Katie Hill’s resignation highlights sexual misconduct double standards in politics
At least 25 women have come forward with allegations against President of the United States Donald Trump, some from as far back as 1970.
Allegations of at least two improper relationships with former staff were made against Congresswoman Katie Hill.
Trump remains in office. Meanwhile, conservative media ran explicit photos they received from Hill’s previous competition as part of a smear campaign, resulting in Hill’s resignation on Oct. 27.
We don’t believe Hill to be a perpetrator. We believe Hill to be a victim of revenge porn and of the double standards of our current political and social climate.
We are entering an era where the up and coming generation are products of a technologically advanced world. This generation will be the next to represent us in politics.
The men who remain in office despite their sexual misconduct must step down. The justice system must not fail to reprimand those who spread revenge porn the way they’ve failed the women who have spoken up against them.
There are men who have been removed from their positions or missed out on opportunities because of actual sexual misconduct.
The difference between these men and Katie Hill is that they were removed because they were sexual predators. They played an active hand in sexual behavior that was not consensual, legal or both.
Roy Moore, a republican who wanted to fill the Alabama Senate seat left open by Jeff Sessions, lost to democrat Doug Jones in a 2017 special election.
Moore had four sexual misconduct allegations against him for soliciting sex from minors per Alabama state law and voters were still conflicted on which way to vote.
This behavior is worth the lost seat. Moore was not fit to be in a position of power as a predator.
Hill is dealing with allegations of affairs but not of sexual harassment. Though you might be able to identify those affairs as an act of misconduct, the difference between these actions is the severity of the issue and the difference between a malicious act and impropriety.
Last year Congress passed a law that prohibits sexual relationships between lawmakers and their employees, putting Capitol Hill on par with the military and the private sector.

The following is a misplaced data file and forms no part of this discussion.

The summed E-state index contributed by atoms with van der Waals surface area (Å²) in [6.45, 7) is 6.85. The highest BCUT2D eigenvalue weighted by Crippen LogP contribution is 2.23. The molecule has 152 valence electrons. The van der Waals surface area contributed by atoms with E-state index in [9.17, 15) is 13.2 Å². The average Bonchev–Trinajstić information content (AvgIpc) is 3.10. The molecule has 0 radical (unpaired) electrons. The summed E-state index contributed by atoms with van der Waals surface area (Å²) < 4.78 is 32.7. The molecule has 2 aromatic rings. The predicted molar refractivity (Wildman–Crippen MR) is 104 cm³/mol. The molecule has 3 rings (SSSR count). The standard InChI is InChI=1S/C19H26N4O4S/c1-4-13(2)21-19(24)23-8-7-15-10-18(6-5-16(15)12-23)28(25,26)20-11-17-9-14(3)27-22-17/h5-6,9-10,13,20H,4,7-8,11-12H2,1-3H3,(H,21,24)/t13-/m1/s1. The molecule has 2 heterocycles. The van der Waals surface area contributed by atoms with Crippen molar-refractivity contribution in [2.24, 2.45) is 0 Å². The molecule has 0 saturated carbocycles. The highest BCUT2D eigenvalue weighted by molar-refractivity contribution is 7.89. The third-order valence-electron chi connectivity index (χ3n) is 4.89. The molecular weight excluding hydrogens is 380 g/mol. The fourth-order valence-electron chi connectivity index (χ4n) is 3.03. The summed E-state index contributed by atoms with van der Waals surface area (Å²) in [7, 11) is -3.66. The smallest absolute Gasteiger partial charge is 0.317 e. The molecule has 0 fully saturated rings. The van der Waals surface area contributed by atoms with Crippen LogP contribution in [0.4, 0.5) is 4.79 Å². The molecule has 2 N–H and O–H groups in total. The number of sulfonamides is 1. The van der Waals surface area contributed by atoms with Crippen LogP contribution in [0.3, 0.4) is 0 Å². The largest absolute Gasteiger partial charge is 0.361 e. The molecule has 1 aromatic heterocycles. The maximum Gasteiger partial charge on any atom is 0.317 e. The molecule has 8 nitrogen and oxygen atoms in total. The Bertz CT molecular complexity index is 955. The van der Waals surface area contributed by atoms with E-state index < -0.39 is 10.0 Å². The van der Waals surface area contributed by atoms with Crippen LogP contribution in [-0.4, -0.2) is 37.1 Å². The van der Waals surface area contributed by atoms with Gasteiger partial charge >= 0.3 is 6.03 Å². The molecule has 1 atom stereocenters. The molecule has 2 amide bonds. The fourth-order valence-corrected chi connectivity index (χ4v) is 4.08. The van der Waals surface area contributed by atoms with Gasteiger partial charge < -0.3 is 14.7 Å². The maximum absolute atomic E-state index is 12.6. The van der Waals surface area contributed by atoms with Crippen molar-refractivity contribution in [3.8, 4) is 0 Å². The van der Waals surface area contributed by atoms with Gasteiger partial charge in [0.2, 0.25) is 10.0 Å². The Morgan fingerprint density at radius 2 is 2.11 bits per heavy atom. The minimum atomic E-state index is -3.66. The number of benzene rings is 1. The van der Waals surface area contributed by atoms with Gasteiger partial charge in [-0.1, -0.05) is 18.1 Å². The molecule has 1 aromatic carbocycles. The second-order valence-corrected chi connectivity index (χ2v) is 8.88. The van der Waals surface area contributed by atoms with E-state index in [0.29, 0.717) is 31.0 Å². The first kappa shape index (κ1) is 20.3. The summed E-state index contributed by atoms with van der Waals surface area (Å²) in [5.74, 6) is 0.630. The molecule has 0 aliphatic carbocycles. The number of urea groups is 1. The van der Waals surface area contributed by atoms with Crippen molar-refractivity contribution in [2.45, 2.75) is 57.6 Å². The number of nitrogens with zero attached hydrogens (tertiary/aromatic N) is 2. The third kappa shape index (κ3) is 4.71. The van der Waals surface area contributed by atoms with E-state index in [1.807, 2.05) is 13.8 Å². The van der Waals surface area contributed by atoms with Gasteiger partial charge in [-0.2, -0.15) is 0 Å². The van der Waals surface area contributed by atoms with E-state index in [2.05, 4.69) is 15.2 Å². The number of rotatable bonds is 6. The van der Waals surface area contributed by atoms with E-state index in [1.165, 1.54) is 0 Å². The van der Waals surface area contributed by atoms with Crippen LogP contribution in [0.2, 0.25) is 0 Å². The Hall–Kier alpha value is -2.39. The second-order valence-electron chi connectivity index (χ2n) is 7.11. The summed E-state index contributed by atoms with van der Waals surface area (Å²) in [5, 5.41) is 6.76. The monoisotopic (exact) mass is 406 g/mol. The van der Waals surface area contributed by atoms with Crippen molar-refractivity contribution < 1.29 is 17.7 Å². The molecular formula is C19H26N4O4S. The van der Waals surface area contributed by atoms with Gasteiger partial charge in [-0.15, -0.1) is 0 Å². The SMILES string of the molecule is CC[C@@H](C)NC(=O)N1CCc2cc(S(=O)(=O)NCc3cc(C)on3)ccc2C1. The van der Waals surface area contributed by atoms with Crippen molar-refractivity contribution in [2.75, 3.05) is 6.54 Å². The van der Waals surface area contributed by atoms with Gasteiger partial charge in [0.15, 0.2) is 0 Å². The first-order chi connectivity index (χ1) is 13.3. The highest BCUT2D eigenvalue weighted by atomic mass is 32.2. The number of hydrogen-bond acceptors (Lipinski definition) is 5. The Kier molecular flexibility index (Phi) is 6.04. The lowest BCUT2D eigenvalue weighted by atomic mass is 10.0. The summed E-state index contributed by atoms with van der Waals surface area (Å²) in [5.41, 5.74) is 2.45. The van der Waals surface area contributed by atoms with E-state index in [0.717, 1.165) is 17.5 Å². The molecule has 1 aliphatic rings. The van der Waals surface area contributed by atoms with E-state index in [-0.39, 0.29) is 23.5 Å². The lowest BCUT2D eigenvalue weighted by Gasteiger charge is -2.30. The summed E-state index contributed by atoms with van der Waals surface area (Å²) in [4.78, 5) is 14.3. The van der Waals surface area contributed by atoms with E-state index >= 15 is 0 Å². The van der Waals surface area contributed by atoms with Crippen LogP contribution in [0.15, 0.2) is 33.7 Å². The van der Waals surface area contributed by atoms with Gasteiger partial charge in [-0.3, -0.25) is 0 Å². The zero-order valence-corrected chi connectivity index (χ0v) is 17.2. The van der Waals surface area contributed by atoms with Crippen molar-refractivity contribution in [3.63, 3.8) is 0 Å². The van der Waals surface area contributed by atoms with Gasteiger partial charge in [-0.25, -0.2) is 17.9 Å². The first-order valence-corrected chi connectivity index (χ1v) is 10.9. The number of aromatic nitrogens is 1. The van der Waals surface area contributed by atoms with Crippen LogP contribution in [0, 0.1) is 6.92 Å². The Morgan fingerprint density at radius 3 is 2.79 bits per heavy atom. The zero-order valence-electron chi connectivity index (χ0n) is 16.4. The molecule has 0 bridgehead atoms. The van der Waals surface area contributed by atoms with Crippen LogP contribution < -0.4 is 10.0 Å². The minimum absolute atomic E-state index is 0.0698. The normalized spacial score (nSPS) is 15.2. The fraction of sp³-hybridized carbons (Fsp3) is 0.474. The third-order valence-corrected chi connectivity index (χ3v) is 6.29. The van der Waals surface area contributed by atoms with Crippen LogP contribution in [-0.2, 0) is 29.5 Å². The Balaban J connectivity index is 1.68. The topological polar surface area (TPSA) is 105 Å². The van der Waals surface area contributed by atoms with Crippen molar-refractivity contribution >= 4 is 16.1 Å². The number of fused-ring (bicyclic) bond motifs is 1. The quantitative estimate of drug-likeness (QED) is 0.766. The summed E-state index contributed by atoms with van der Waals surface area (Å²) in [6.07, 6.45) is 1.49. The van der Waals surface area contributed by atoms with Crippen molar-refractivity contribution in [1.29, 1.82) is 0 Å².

Hill’s resignation is about much more than the potential of affairs. She was forced to leave because a couple disgusting men with malicious intentions decided to air her dirty laundry.
Hill is 32 and therefore a part of the millennial generation. The generation that grew up with the world at their fingertips in the form of the internet and smartphones.
Sending a risqué photo to someone you trust does come with consequences. Though you place trust in the person you are sending photos to, they still possess the ability to betray that trust and expose something you sent in an understandable private conversation.
What it does not mean is that you should be ostracized for sending them. Those who stooped low enough to disrespect someone by leaking nudes should be the ones who are ostracized instead.
The congressional responsibility of making vital decisions regarding people’s lives and welfare from anything to health care, taxes and governing laws are placed in the hands of simple people.
Because they are representatives of the people, we expect the individuals voted into office to uphold moral and ethical values and decision making.
Hill has broken no moral code or ethical principle by privately sending photos to someone. The only thing Hill is guilty of is feeling comfortable enough in her sexuality and her relationship at the time to send provocative photos.
To treat her as if she has made some treacherous decision that suddenly makes her ill fit to hold office, is ludicrous and childish.
It’s time to grow up and move past the double standards we place on women in politics.